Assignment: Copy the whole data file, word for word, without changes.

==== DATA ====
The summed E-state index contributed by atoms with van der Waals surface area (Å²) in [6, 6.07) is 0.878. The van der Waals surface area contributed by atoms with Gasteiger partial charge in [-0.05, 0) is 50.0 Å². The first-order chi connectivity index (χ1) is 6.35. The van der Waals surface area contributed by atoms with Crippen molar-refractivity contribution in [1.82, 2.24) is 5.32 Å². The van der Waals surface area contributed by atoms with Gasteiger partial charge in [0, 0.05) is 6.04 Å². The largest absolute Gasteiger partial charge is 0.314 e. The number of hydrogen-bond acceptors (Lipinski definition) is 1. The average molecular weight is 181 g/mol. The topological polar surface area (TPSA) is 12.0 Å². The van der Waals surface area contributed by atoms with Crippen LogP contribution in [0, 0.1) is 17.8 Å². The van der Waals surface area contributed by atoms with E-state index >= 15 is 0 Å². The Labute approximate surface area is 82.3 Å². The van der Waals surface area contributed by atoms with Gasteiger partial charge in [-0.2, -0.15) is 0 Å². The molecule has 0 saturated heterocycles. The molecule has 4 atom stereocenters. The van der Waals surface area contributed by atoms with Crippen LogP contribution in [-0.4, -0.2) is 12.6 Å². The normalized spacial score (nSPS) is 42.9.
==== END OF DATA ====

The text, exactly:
The summed E-state index contributed by atoms with van der Waals surface area (Å²) in [6, 6.07) is 0.878. The van der Waals surface area contributed by atoms with Gasteiger partial charge in [-0.05, 0) is 50.0 Å². The first-order chi connectivity index (χ1) is 6.35. The van der Waals surface area contributed by atoms with Crippen molar-refractivity contribution in [1.82, 2.24) is 5.32 Å². The van der Waals surface area contributed by atoms with Gasteiger partial charge in [0, 0.05) is 6.04 Å². The largest absolute Gasteiger partial charge is 0.314 e. The number of hydrogen-bond acceptors (Lipinski definition) is 1. The average molecular weight is 181 g/mol. The topological polar surface area (TPSA) is 12.0 Å². The van der Waals surface area contributed by atoms with Crippen LogP contribution in [0, 0.1) is 17.8 Å². The van der Waals surface area contributed by atoms with E-state index >= 15 is 0 Å². The Labute approximate surface area is 82.3 Å². The van der Waals surface area contributed by atoms with Gasteiger partial charge in [-0.2, -0.15) is 0 Å². The molecule has 0 saturated heterocycles. The molecule has 4 atom stereocenters. The van der Waals surface area contributed by atoms with Crippen LogP contribution in [-0.4, -0.2) is 12.6 Å². The normalized spacial score (nSPS) is 42.9.